Denmark is an ideal place to establish this type of energy centre: This part of the world does not have earthquakes and tornadoes, and the infrastructure is ideal with extremely high security of supply, a large share of renewable energy in the electricity supply as well as an efficient public administration and a reliable, well-educated labour force.
“And at the same time, there is a well-developed local district heating infrastructure, which makes it possible to use the surplus heat. The energy is used twice, you might say. In other words, it is an almost perfect match for both a large data centre and a district heating utility,” says Tina Kramer Kristensen.
The magnitude of the full potential from the four data centres now underway is greater than the total heat demand of Denmark’s second-largest city Aarhus. Releasing this potential, however, depends on e.g. the local district heating infrastructure and possible fit in the system, as well as tax and subsidy conditions.
In addition to the potential from data centres there is also a surplus heat potential from other industries. According to the Danish District Heating Association, this would also equal the heat demand of Aarhus. So the surplus heat in Danmark can make a substantial and climate-friendly contribution to district heating.
The new Danish potential for recovery of surplus heat has arisen after the Danish Tax Appeals Agency at the beginning of September decided on a case involving taxation of surplus heat from data centres. Before the decision was made, companies like Facebook and Apple had to pay for supplying the heat to district heating, and thus the surplus heat was often dumped in the sea or released in the air.
According to Tina Kramer Kristensen, the decision is good news and an important factor in making investments in a growing industry more attractive. It can help build up competencies, knowhow and technology components with an export potential.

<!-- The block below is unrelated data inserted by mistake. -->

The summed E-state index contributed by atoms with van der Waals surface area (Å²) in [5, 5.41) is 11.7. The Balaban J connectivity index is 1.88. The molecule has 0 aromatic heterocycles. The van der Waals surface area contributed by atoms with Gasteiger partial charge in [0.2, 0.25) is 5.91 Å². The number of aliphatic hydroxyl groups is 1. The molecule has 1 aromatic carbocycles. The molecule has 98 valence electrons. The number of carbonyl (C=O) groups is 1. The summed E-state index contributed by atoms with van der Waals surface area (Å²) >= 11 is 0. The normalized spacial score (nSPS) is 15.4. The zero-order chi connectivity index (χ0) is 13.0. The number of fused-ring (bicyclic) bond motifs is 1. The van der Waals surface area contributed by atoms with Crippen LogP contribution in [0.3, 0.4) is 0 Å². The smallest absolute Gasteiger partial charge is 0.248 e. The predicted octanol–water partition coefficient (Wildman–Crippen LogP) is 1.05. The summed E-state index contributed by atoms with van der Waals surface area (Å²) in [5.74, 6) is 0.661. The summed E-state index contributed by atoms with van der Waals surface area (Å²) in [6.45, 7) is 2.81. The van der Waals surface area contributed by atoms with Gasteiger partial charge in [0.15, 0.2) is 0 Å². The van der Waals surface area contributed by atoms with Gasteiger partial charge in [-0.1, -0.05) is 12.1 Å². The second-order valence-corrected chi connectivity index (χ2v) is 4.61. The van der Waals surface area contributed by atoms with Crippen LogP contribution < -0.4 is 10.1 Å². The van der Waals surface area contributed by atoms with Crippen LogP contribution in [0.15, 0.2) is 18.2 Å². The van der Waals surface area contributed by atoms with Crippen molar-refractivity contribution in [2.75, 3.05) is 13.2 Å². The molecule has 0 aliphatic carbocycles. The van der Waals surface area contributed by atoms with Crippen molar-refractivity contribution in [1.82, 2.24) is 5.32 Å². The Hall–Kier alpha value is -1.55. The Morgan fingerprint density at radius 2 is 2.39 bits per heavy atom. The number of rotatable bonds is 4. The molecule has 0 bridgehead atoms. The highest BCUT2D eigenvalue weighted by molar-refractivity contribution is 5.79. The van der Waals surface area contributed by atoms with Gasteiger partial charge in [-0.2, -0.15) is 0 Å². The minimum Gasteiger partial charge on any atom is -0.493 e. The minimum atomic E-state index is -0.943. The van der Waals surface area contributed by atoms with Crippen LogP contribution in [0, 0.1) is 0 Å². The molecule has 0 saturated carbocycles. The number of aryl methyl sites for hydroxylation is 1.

Tina Kramer Kristensen emphasises that particularly countries with a district heating network or the possibility of establishing a thermal net have potential for recovery of surplus heat: the Nordic countries, Germany, Great Britain, large parts of Eastern Europe as well as university campuses and progressive cities in the USA and Canada. Ramboll already has a number of projects in these geographies, but sees an even greater potential for Danish consultancy.
In these countries, taxes and surcharges are totally different, and cheap or free surplus heat may actually encourage the establishment of district energy networks.
“But surplus heat can also be used for heating greenhouses or for low-temperature district heating networks – we do this already in Scandinavia”, she says.
“Generally, there is a huge potential worldwide for combined solutions using heat pumps that supply thermal energy for both district cooling and district heating. We are building solid experience that we can use on other projects, also abroad, by planning, designing and implementing such energy facilities in our home market,” Tina Kramer Kristensen says.